Out of the six remaining major Republican candidates for President, only two remain that can claim “Executive Experience”; former Governor Jeb Bush of Florida and Governor John Kasich of Ohio. On Saturday, February 13th the two Governors squared off during the Republican debate, tackling questions around expanding Medicaid programs while maintaining conservative values.
Jeb’s Replacement Plan
Jeb Bush has actively campaigned to repeal and replace the Affordable Care Act (Obamacare). However, there has been little discussion publically about what the replacement would look like. He also has publicly challenged John Kasich on his conservative record because Ohio actually used the Affordable Care Act to expand Medicaid to Ohioans that were making up to roughly $16,000/year. Jeb was instrumental in ensuring that Florida did not make that same decision. In fact, Florida joined 18 other states that have not expanded Medicaid since 2014. It was widely reported that Jeb met with Florida lawmakers back in 2013 and challenged them to come up with conservative alternatives to expanding Medicaid under the Affordable Care Act. One such alternative was a pilot program launched in 2005 that he dubbed “Empowered Care”. The program gave money to Medicaid recipients to buy their own healthcare plan from Health Insurance companies; while costs decreased, Florida still remained one of the states with the highest uninsured rates and in 2004, 25% of the uninsured were very poor. In fact, close to 50% of Florida’s uninsured workers earned less than $15,000 per year; the income level Obama’s Affordable Care Act was raised to Medicaid eligibility. So costs decreased, but less people had coverage. Kasich argues this is not conservative because uninsured Americans still need healthcare so the country ends up paying for them in more expensive places.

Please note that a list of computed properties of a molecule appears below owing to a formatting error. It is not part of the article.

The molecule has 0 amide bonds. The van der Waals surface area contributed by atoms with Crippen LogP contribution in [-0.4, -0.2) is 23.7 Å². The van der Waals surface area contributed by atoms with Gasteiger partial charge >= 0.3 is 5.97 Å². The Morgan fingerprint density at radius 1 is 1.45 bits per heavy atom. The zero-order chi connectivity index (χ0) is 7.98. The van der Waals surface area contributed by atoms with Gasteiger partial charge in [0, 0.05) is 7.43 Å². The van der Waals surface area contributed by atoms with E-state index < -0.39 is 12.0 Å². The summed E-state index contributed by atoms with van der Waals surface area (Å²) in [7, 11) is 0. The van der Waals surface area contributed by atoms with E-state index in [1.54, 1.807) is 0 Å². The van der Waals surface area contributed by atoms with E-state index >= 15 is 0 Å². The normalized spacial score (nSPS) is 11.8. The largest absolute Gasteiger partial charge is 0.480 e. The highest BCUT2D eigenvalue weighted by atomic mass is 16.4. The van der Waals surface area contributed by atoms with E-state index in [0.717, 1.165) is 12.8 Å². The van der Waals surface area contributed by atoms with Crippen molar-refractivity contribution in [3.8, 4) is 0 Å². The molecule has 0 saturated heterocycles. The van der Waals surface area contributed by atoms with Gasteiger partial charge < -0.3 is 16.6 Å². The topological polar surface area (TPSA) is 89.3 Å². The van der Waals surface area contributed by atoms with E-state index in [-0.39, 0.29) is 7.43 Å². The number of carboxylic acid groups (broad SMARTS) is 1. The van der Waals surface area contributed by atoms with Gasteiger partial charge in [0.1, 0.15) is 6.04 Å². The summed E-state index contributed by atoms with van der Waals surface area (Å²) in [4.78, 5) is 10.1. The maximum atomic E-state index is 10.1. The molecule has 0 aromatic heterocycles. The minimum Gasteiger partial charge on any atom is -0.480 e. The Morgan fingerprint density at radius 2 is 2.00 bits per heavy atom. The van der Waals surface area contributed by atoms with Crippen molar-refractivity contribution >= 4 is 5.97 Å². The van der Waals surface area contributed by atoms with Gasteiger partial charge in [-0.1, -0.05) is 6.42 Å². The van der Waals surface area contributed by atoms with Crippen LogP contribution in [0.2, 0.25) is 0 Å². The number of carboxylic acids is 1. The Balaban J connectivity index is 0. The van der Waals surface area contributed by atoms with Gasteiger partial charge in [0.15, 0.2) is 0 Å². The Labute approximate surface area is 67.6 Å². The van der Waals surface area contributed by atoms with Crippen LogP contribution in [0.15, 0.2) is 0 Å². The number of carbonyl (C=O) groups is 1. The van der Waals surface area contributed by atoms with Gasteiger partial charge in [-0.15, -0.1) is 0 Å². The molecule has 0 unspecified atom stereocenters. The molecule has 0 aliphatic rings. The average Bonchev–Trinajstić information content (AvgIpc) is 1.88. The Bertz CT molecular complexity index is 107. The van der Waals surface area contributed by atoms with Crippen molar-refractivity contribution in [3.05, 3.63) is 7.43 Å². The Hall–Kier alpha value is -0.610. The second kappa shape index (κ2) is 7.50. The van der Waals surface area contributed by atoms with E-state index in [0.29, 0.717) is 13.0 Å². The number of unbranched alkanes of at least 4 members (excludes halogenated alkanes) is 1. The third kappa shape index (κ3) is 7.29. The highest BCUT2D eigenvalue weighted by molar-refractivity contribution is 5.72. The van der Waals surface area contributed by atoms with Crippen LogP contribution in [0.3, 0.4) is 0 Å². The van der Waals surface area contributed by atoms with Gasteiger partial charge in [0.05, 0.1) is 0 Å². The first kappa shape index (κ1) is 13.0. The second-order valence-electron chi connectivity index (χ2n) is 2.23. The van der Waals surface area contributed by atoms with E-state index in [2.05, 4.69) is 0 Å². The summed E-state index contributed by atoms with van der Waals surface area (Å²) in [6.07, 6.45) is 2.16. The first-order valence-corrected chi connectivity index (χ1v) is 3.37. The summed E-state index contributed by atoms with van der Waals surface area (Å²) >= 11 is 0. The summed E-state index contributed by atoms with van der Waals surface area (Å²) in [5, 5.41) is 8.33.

Kasich’s Conservative Justification
Kasich decided to expand Medicaid under the Affordable Care Act in Ohio, along with 31 other states. Ohio now has 2.9M people enrolled in a Medicaid or Child Health Insurance Program, which is an increase of 623,626 since September of 2013. More importantly 90.2% of all eligible children now have health coverage. More enrollment means higher costs overall. However, uninsured rates fell from close to 14% to 10.5%. How does the Medicaid expansion work, anyways? The federal government partners with each state to offer the Medicaid program. In Ohio, the Federal government pays for roughly 63% of the costs and the Ohio state government covers the rest. However, when Kasich decided to expand Medicaid and more people with higher incomes could join the program, the Federal government took on 100% of the costs of the newly enrolled people. This will soon shrink to 90% in 2020, but it will still be a higher percentage than the 63% they pay now for Ohioans that were enrolled in Medicaid before the expansion. An Urban Institute study showed that with the Affordable Care Act and Medicaid Expansion, Ohio’s uninsured would shrink from 1.6M people to only 635k people by 2022. Another net effect is employers pay less for employee healthcare since they can opt for Medicaid benefits. The forecasted savings is close to $1.7 billion for Ohio employers. More importantly is the savings projected for the Ohio consumer. Kasich discussed the savings that happen when uninsured and underinsured people seek care through Medicaid and not through the emergency room without coverage. When people have insurance and seek care pro-actively as opposed to episodical, overall costs. Estimates of potential savings were as high as $7.4 billion by 2022.
Kasich openly talks about how his state was facing a budget shortfall and now has a budget surplus of $2 billion. This would not have been possible without the confluence of many different state actions, including the expansion of Medicaid. Sometimes when Republicans defend Gov’t spending, it can be for conservative reasons.